Studies in the United States show that a 20 percent increase in the number of primary care doctors results in a 5 percent decrease in mortality and overall health care costs. Juxtapose the steadily declining number of medical students choosing primary care over specialty practices and physicians across the state are saying we have a crisis on our hands.
Frank Cerra, senior vice president for health sciences at the University of Minnesota, told the House Health Care and Human Services Finance Division Feb. 27 the current medical student population can’t produce enough primary care doctors to solve the access issue. To solve the crisis, the state needs to invest nearly $1 billion over the next decade.
State legislators and officials aren’t oblivious to these statistics, and agree that Minnesota’s health care system needs an overhaul.
Rep. Thomas Huntley (DFL-Duluth) said part of the solution is allowing nurse practitioners, registered nurses and those with medical licenses perform all duties that they are trained to do. The current system doesn’t allow them to use their full skill set, he said.
Greater access, cost control
Huntley sponsors HF3391 that would make efforts toward cost control and creating greater access to health care.
“The timelines in this are extremely aggressive, there’s no doubt about that, but Minnesota can’t wait any longer. If we want to progress as a state, we need to get our health care costs under control, and we need to do it quickly,” he told the House Health and Human Services Committee Feb. 28.
The bill would cover 96 percent of Minnesotans by 2011; set an affordability standard for how much a person would pay for health insurance in proportion to their income; reform payment structures; and promote cost-effective, high-quality care with pay-for-performance standards. It would also allow doctors and nurses to practice the way they want to practice, Huntley said.
Studies show that, over time, patients are happier and healthier when they are in a health care home model — a patient-centered care approach. The bill would establish health care homes, which emphasize primary care and encourage collaboration between providers and patients. The health commissioner would begin certifying providers as health care homes by July 1, 2009.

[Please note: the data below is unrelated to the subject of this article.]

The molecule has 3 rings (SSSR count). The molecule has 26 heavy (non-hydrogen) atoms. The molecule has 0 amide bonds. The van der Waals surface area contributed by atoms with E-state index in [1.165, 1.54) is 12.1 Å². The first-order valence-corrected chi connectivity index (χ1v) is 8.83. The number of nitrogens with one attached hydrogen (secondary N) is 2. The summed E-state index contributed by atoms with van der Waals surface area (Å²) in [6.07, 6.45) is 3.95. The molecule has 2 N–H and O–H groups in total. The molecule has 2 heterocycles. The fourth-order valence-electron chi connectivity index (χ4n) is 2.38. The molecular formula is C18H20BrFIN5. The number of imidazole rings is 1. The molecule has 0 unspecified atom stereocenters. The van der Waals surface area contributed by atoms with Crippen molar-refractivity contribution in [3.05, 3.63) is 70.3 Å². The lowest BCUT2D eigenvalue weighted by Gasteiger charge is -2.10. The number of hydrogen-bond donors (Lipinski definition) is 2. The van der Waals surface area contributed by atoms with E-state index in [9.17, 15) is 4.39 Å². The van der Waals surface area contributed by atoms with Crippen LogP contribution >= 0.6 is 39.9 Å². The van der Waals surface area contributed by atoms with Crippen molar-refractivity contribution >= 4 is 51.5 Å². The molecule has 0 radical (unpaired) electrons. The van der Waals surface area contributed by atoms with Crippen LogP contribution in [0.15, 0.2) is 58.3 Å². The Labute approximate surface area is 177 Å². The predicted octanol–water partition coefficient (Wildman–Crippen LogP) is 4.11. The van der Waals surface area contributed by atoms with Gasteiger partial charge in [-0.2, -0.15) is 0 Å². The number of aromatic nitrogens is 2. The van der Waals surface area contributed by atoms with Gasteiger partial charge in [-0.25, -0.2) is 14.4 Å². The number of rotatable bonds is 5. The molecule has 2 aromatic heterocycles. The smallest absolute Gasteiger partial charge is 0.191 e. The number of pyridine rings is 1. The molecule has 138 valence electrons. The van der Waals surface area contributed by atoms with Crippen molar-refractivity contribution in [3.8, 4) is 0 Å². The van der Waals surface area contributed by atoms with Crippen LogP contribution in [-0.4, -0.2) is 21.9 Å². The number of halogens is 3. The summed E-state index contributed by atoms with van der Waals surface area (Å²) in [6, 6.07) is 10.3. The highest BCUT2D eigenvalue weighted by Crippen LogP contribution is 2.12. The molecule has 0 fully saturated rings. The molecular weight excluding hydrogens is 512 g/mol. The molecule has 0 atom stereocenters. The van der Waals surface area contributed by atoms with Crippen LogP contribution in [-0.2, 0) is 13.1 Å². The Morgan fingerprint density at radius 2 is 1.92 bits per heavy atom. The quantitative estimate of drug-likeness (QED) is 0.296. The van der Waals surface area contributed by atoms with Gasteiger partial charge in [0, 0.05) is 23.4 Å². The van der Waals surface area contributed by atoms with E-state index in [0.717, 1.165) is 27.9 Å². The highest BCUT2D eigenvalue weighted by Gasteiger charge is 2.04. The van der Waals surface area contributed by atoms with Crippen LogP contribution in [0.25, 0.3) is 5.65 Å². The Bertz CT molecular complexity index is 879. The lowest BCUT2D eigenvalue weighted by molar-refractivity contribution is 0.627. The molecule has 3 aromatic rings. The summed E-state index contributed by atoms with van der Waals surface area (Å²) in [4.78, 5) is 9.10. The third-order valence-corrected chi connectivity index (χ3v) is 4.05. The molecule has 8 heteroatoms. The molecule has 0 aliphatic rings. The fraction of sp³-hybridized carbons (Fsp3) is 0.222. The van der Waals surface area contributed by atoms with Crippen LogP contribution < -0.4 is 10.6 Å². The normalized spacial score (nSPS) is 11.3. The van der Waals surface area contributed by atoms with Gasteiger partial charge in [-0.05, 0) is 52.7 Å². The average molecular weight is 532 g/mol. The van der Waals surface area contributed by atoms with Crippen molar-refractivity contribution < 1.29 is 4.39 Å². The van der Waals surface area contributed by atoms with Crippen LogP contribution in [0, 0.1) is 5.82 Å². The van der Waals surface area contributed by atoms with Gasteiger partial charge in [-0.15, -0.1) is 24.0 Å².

“The focus of a medical home is to manage people that have chronic diseases that aren’t too bad yet and keep them from getting worse,” Huntley said.
The bill would also create the Minnesota Health Insurance Exchange to provide “individuals with greater access, choice, portability, and affordability of health insurance products.” The exchange would create an Internet-based system to rank individual health market plans and small employer health benefit plans. Among items the rankings would consider are premiums, deductibles, co-payment and co-insurance requirements, and out-of-pocket maximum payments.
The affordability standard for MinnesotaCare would increase to 6 percent for individuals and families at or below 300 percent of the federal poverty guideline ($31,200/individual), and 8 percent for individuals and families at or below 400 percent of the federal poverty guideline ($41,600/individual).
As part of insurance reform, also established in the bill, the Health Care Transformation Commission would be required to create a set of measures to rate health care providers for use in establishing statewide health improvement goals and pay-for-performance systems.
The bill awaits action in the House Commerce and Labor Committee. A companion bill, SF3099, sponsored by Sen. Linda Berglin (DFL-Mpls), awaits action in the Senate Commerce and Consumer Protection Committee.
Sponsored by Rep. Diane Loeffler (DFL-Mpls), HF3390 would implement public health initiatives to complement the overall health care changes and savings.
It focuses on prevention of childhood diabetes and would develop a public health improvement program “to reduce the percent of Minnesotans who are obese or overweight to less than half by the year 2020.” It would also focus on the reduction of tobacco use by 2 percent annually, starting in 2011.
The bill would make nutrition a required academic standard. “We have a growing number of young people being diagnosed with adult onset diabetes,” and that means they will have decades of serious health challenges and can be more easily dealt with by prevention, said Loeffler. The potential savings in health care through prevention are the goals, she said.
The bill, which has no Senate companion, awaits action by the House E-12 Education Committee.
While many members of the House Health and Human Services Committee commended the bills, some expressed concern on rushing the changes and the costs associated.
“We need to take time to question some of the details,” said Rep. Steve Gottwalt (R-St. Cloud). While focusing more on primary care and less on specialties makes sense, more time is needed “to make certain that we are first doing no harm,” he said.